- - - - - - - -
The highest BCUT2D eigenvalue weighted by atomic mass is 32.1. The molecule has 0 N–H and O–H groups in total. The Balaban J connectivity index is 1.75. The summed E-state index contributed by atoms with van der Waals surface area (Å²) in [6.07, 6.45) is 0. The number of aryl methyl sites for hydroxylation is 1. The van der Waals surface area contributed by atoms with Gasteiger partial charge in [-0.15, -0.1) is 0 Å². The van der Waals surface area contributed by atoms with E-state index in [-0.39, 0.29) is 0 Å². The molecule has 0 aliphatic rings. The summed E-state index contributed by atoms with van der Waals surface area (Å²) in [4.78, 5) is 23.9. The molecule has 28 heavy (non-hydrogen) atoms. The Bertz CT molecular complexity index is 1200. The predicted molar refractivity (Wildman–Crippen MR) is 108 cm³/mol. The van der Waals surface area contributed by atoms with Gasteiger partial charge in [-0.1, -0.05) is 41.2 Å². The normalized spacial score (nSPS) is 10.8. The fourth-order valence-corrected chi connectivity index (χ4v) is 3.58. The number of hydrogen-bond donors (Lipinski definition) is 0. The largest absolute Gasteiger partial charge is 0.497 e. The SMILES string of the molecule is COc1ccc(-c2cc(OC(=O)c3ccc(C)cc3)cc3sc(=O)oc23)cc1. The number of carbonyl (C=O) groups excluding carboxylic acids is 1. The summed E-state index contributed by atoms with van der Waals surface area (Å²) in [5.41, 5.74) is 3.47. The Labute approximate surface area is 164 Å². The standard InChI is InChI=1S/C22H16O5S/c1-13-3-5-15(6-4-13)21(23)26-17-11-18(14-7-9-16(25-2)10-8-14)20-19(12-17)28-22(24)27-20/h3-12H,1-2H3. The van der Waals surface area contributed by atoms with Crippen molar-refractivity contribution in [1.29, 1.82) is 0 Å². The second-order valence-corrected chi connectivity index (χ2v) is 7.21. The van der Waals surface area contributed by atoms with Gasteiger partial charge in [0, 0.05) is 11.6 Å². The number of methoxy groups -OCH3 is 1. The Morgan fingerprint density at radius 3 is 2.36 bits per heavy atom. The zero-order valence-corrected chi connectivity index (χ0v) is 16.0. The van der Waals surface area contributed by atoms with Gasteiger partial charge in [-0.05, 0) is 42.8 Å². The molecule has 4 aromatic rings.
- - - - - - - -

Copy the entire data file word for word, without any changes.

The highest BCUT2D eigenvalue weighted by atomic mass is 32.1. The molecule has 0 N–H and O–H groups in total. The Balaban J connectivity index is 1.75. The summed E-state index contributed by atoms with van der Waals surface area (Å²) in [6.07, 6.45) is 0. The number of aryl methyl sites for hydroxylation is 1. The van der Waals surface area contributed by atoms with Gasteiger partial charge in [-0.15, -0.1) is 0 Å². The van der Waals surface area contributed by atoms with E-state index in [-0.39, 0.29) is 0 Å². The molecule has 0 aliphatic rings. The summed E-state index contributed by atoms with van der Waals surface area (Å²) in [4.78, 5) is 23.9. The molecule has 28 heavy (non-hydrogen) atoms. The Bertz CT molecular complexity index is 1200. The predicted molar refractivity (Wildman–Crippen MR) is 108 cm³/mol. The van der Waals surface area contributed by atoms with Gasteiger partial charge in [-0.1, -0.05) is 41.2 Å². The normalized spacial score (nSPS) is 10.8. The fourth-order valence-corrected chi connectivity index (χ4v) is 3.58. The number of hydrogen-bond donors (Lipinski definition) is 0. The largest absolute Gasteiger partial charge is 0.497 e. The SMILES string of the molecule is COc1ccc(-c2cc(OC(=O)c3ccc(C)cc3)cc3sc(=O)oc23)cc1. The number of carbonyl (C=O) groups excluding carboxylic acids is 1. The summed E-state index contributed by atoms with van der Waals surface area (Å²) in [5.41, 5.74) is 3.47. The Labute approximate surface area is 164 Å². The standard InChI is InChI=1S/C22H16O5S/c1-13-3-5-15(6-4-13)21(23)26-17-11-18(14-7-9-16(25-2)10-8-14)20-19(12-17)28-22(24)27-20/h3-12H,1-2H3. The van der Waals surface area contributed by atoms with Crippen molar-refractivity contribution in [1.29, 1.82) is 0 Å². The second-order valence-corrected chi connectivity index (χ2v) is 7.21. The van der Waals surface area contributed by atoms with Gasteiger partial charge in [0, 0.05) is 11.6 Å². The number of methoxy groups -OCH3 is 1. The Morgan fingerprint density at radius 3 is 2.36 bits per heavy atom. The zero-order valence-corrected chi connectivity index (χ0v) is 16.0. The van der Waals surface area contributed by atoms with Gasteiger partial charge in [-0.05, 0) is 42.8 Å². The molecule has 4 aromatic rings.